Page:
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Iraq says Islamic State militants 'bulldozed' ancient site
BAGHDAD (AP) - Islamic State militants "bulldozed" the renowned archaeological site of the ancient city of Nimrud in northern Iraq on Thursday using heavy military vehicles, the government said. A statement from Iraq's Ministry of Tourism and Antiquities didn't elaborate on the extent of the damage, saying only that the group continues to "defy the will of the world and the feelings of humanity" with this latest act, which came after an attack on the Mosul museum just days earlier.


Hillary Clinton email trove reviewed for release, security
WASHINGTON (AP) - The government will examine thousands of Hillary Rodham Clinton's emails for public release - and for possible security lapses - after revelations she used a private account to conduct official business as secretary of state, a senior State Department official said Thursday. Clinton's extensive use of private emails has raised questions in the buildup to her expected presidential run about whether she adhered to the letter or spirit of accountability laws.


10 Things to Know for Friday
Your daily look at late-breaking news, upcoming events and the stories that will be talked about Friday: 1. HARRISON FORD CRASH-LANDS PLANE ON LA GOLF COURSE


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Father tells jury about boy's death at Boston Marathon
BOSTON (AP) - With Dzhokhar Tsarnaev seated at the defense table no more than 15 feet away Thursday, the father of an 8-year-old boy killed in the Boston Marathon bombing described the moment when he looked down at his son's pale, torn body and realized he wouldn't make it. "I saw a little boy who had his body severely damaged by an explosion," Bill Richard told the jury, "and I just knew from what I saw that there was no chance, the color of his skin, and so on."


Harrison Ford survives crash-landing on golf course
LOS ANGELES (AP) - Harrison Ford crash-landed his vintage plane Thursday after losing engine power, suffering serious but not life-threatening injuries as he used his extensive piloting experience to skillfully bring down the plane on a golf course and avoid nearby homes. It was the latest and most serious in a series of crashes and close calls for the 72-year-old action-adventure A-lister, who like his "Star Wars" alter-ego Han Solo has a taste for aerial thrills. He was helped by golfers who saw the plane come down about a quarter-mile short of the runway at Santa Monica Municipal Airport and taken to a hospital conscious and breathing.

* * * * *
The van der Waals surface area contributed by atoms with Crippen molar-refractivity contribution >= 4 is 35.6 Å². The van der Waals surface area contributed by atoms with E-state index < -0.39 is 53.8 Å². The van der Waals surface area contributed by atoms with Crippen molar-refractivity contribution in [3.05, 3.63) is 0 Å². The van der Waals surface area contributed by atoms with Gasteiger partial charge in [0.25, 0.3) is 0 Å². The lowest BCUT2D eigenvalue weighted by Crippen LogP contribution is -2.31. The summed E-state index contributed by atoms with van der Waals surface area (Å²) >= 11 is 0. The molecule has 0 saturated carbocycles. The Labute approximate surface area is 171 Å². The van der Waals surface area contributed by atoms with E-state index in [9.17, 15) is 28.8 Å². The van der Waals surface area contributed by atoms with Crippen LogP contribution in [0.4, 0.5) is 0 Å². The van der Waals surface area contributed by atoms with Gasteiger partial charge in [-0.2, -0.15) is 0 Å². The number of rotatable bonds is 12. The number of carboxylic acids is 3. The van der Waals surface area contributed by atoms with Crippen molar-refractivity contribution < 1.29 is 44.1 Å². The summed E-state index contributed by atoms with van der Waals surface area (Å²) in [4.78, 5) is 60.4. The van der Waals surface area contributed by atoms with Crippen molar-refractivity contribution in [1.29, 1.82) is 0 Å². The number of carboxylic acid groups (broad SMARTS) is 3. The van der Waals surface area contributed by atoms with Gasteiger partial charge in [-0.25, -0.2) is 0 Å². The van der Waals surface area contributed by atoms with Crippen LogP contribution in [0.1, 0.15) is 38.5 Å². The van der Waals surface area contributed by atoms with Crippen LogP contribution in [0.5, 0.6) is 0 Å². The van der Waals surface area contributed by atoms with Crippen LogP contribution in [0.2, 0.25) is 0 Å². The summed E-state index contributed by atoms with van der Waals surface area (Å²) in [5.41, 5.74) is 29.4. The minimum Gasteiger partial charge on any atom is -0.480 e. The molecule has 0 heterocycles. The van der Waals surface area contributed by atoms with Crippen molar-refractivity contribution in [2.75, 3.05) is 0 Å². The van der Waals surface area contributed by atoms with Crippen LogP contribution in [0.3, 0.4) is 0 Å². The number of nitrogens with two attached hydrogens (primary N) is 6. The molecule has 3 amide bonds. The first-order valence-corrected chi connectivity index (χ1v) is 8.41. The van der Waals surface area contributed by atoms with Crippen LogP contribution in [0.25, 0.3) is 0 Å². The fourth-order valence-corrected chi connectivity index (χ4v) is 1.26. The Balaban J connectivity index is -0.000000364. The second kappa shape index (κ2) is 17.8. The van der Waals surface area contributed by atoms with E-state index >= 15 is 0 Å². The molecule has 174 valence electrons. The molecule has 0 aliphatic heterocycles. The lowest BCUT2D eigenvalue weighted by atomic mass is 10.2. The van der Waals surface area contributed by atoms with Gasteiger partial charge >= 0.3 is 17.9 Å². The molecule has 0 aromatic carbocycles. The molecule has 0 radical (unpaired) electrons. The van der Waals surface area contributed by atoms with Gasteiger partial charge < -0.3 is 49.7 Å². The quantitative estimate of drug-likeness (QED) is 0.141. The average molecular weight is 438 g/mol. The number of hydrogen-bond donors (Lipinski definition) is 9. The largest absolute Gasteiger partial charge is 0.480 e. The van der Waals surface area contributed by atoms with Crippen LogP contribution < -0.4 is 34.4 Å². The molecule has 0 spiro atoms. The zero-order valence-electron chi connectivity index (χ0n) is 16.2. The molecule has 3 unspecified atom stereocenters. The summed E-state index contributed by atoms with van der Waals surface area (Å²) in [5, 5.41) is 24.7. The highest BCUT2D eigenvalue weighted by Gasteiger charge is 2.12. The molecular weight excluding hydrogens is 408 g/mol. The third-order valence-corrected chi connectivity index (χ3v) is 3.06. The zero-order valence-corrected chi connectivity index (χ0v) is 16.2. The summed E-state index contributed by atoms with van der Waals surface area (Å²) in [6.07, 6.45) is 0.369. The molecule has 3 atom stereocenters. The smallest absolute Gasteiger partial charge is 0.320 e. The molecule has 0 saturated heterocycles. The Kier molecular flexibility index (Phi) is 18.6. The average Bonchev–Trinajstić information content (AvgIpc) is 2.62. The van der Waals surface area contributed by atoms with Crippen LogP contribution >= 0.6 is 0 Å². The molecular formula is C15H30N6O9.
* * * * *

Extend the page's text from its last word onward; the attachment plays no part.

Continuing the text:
Ford's real-life bravado equals Han Solo, Indiana Jones
LOS ANGELES (AP) - Harrison Ford is as much the daredevil in real life as Han Solo, Indiana Jones or the other larger-than-life characters he's played on the screen. While his fictional adventures in "Star Wars" and as bold archaeologist Jones have thrilled audiences, the star has run into real-life danger - and sometimes pain - while indulging in his love of aviation, fast driving and the unpredictability of filmmaking.


Experts: Ferguson must move quickly to rebuild public trust
ST. LOUIS (AP) - The federal government's withering report on the Ferguson Police Department issued a stern mandate to city leaders: Reform your law-enforcement practices and rebuild relations with the black community. It won't be swift or simple, particularly if the same police chief is in charge and many of the same officers are on the beat. Some residents and civic leaders want to see wholesale changes in leadership or even complete dissolution of the department.


Jurors in Jodi Arias case: We were 11-1 for death penalty
PHOENIX (AP) - It took just one juror to spare the life of convicted murderer Jodi Arias on Thursday - and the woman had to survive an attempt by her colleagues to boot her from the jury before she could do it. In the end, the jury voted 11-1 in favor of death - not enough to send Arias to death row in the case that became a global sensation with its tawdry revelations about her sexual relationship with the victim and that she had slit his throat so deeply that he was nearly decapitated.


Selma's 50th anniversary brings comparisons to Ferguson
WASHINGTON (AP) - They only lasted minutes, but the beatings of civil rights marchers in Selma, Alabama, permanently seared the inhumanity of Southern segregation onto the American conscience. The images were televised and captured in photographs: Police tear-gassed kneeling protesters, clubbed them and attacked them on horseback behind a civilian posse on Selma's Edmund Pettus Bridge. Five decades later, many were struck by the resemblance as police lobbed tear gas at protesters last year in Ferguson, Missouri, after the police shooting death of black 18-year-old Michael Brown.


Knifed US envoy to Seoul in pain as officials investigate
SEOUL, South Korea (AP) - The U.S. ambassador to South Korea struggled with pain as he recovered Friday from a knife attack, while police searched the offices of the anti-U.S. activist who they say slashed the envoy while screaming demands for Korean reunification. The attack Thursday on Mark Lippert, which prompted rival North Korea to gloat about "knife slashes of justice," left deep gashes and damaged tendons and nerves. It also raised questions about security in a city normally seen as ultra-safe, despite regular threats of war from Pyongyang.